The Sorriest Job in America


In the movie Up in the Air, George Clooney plays a layoff consultant who specializes in breaking the bad news to soon-to-be laid-off employees.

But that was Hollywood, and we all know that reality is often stranger than even the best fiction. Exhibit A: Possibly the hottest job in corporate America - a “professional apologizer.”

Before you laugh, consider a few diverging examples of how to handle customer service problems:

In August 2009, movie subscription service Netflix (Stock Quote: NFLX) suffered a small interruption in service. The interruption didn’t even impact all of its loyal customers, but Netflix immediately sent out an email apologizing to everyone, and offered them a refund. Even the ones who weren’t even aware of the brief network downtime got a refund.

Compare that to JPMorgan Chase (Stock Quote: JPM), which earlier this month saw its online banking service go down for more than 60 hours. The bank said nothing about the problem the whole time, and finally issued an apology after the service was back up and running. But the bank didn’t e-mail or even tweet the lukewarm apology – it just posted it online.

Not only did the bank admit to keeping its 16 million online users in the dark during the power outage, it also issued a vague promise to “do better” if the network goes down again. Furthermore, the bank vaguely blamed a “technical issue” on a third-party software provider – passing the buck to an unnamed company that customers likely don’t know or care about.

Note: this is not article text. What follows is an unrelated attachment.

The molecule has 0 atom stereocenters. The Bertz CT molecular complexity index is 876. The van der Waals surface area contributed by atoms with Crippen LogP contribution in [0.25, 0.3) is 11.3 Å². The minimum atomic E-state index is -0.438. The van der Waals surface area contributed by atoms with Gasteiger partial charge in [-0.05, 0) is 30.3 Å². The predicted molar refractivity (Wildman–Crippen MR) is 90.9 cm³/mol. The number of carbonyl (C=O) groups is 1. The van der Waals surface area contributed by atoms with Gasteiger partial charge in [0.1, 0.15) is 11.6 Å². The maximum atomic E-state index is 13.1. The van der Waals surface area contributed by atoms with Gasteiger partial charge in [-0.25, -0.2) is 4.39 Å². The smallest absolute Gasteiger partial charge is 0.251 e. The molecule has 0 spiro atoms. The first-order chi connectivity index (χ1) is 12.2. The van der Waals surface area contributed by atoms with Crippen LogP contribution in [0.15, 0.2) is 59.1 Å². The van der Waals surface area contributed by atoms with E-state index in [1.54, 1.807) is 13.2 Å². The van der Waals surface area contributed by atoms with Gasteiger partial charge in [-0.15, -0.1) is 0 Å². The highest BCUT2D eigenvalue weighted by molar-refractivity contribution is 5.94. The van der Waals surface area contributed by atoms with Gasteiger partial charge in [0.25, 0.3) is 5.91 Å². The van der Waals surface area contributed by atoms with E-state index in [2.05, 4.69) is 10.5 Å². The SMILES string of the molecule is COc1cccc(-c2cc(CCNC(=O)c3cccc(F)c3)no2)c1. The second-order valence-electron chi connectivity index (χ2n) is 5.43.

Perhaps companies like JP Morgan Chase could hire a “professional apologizer” to handle customer experiences before they become customer problems.

That’s exactly what Southwest Airlines (Stock Quote: LUV) has done. The moniker was given to company customer service manager Fred Taylor Jr., along with his team members, Melissa Chalupa and Adrienne Yurdyga. Their job at Southwest is to get on top of a negative customer experience – such as lost luggage, an odd experience on a flight, or a big delay on the tarmac – and get them an official company apology within 24 hours.

The apology usually comes in the form of a personal e-mail from one of the team members, and it always follows the same format: A heartfelt apology, followed by an explanation of the problem and a takeaway for the customer, like a gift voucher that can be used on Southwest flights.

The notes can be more personal than the average corporate form letter. The Chicago Tribune got a hold of one of Taylor’s apologies, an Aug. 2008 email to all the passengers on a Tulsa, Oklahoma-bound flight where a passenger was acting strangely.

"On behalf of Southwest Airlines employees, I extend my apologies for any disconcerting feelings you may have had as a result of the bizarre behavior of one of your fellow travelers. Certainly, your patience and cooperation while the local authorities responded to the situation and conducted their respective investigation is greatly appreciated — I imagine the wait was a bit of a hassle as well, and I'm sorry for this inconvenience."

Taylor has to be on call on a 24-hour/seven day basis but the position comes with good pay and benefits, he said in an interview with the website Wallet Pop.
The position also requires a college degree, plenty of holiday work (when the airlines are busiest) and some solid experience in customer service – seven years in the case of Taylor’s team at Southwest.

The gig is in high demand, but Southwest reports there are no openings on the ‘apology” team right now. If you’re lucky, maybe Fred Taylor himself will tell you he’s sorry for that.

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